Title: Pioneer physicians of Western Pennsylvania: the president's address of the Medical Society of the State of Pennsylvania Author: Davis, Thomas D. Pennsylvania: s.n.], 1901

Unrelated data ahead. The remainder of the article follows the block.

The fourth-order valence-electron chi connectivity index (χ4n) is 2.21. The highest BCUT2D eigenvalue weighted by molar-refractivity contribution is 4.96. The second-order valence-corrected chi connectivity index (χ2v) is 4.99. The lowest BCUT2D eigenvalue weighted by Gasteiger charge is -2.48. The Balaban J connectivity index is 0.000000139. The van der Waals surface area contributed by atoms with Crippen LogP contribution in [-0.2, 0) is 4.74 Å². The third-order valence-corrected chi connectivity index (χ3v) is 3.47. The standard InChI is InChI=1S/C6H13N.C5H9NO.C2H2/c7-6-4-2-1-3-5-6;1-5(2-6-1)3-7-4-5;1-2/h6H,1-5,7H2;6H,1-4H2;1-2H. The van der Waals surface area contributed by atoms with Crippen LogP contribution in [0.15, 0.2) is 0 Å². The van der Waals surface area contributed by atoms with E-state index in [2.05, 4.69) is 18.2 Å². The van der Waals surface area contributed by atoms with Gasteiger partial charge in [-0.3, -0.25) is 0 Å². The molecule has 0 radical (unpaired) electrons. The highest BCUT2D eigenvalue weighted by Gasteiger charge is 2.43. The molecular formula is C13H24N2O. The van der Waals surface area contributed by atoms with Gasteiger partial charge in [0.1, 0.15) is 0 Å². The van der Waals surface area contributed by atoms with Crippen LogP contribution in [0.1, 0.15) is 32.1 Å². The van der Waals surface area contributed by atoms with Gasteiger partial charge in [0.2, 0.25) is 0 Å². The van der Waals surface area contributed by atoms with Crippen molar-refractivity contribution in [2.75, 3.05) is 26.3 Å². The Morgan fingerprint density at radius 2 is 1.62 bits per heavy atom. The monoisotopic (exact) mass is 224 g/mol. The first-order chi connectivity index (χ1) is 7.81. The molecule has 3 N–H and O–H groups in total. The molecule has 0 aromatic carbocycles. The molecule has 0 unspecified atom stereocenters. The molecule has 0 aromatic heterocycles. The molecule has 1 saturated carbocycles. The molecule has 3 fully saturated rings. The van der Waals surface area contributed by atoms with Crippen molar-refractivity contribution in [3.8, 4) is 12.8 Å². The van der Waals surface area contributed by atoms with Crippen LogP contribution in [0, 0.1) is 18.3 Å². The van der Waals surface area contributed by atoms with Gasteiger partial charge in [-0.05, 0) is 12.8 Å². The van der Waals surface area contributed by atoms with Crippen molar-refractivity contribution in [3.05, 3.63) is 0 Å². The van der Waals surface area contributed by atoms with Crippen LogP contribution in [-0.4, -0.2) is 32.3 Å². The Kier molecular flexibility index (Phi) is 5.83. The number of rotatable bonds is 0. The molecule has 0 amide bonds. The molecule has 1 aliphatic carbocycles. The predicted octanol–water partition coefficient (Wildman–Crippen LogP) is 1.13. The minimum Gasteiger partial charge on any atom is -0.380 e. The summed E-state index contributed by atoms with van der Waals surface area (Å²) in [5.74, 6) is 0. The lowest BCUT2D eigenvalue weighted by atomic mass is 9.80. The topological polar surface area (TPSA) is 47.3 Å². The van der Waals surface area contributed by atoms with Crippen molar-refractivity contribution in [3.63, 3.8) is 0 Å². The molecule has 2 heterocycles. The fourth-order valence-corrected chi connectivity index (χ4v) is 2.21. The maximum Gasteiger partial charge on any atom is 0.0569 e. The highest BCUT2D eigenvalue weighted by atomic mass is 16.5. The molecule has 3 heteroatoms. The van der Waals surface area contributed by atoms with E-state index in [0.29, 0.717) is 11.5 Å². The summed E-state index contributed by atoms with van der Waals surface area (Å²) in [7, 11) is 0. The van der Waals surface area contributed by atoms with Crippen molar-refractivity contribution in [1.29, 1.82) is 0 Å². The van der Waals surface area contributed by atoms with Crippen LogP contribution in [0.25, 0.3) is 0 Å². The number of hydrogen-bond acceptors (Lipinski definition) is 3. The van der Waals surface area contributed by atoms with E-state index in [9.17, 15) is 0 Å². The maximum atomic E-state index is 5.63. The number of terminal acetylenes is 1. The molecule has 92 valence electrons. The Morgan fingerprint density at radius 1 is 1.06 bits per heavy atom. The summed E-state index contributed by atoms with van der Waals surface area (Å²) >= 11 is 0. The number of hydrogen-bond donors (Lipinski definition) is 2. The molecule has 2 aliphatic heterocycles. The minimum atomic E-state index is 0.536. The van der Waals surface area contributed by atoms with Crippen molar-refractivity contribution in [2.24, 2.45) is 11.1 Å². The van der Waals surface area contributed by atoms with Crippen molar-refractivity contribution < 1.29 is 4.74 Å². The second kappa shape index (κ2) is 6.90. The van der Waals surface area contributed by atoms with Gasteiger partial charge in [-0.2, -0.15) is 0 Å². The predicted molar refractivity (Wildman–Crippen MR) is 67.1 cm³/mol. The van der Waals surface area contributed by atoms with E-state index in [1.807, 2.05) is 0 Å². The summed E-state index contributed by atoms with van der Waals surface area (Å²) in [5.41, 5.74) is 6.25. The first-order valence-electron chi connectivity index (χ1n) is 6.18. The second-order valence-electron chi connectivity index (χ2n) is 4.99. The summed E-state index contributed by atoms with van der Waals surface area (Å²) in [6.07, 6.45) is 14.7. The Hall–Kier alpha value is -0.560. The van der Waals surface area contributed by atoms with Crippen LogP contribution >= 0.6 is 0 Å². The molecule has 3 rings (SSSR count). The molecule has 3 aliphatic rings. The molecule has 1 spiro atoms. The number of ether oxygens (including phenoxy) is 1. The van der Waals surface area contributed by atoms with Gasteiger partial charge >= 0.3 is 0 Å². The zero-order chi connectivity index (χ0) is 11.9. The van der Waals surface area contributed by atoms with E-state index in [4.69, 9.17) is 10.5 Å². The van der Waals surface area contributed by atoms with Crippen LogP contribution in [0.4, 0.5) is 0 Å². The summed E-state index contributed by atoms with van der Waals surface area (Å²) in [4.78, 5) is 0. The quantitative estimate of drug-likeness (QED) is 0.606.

Pg. 20 The marriage of MARY DRAPER to WILLIAM INGLES, in 1750, was the first known wedding of whites west of the Alleghenies.MRS. INGLES was captured by the Indians at Drapers meadows, where she was married and lived, on July 8, 1755.She was approaching a period of maternity but was forced to march rapidly with her captors.On the third night out, in the (pg. 21) forest, with the mossy ground for a couch, canopied by the heavens and curtained by the darkness, she gave birth to a daughter.Ordinarily such an occurrence would have meant death, if not by nature, by the tomahawk of the fleeing Indians.But such was her courage and strength that the next day she resumed her journey, carrying the little stranger in her arms.The Indians took her far beyond Cincinnati.After some time she escaped, and with an old German woman traversed the rugged, pathless wilderness, upwards of 700 miles, living for weeks on succulent plants and nuts, and nearly perishing with cold and starvation, she at last arrived safely at home.MRS. INGLES was only 22 years of age at this time, and lived to be 84.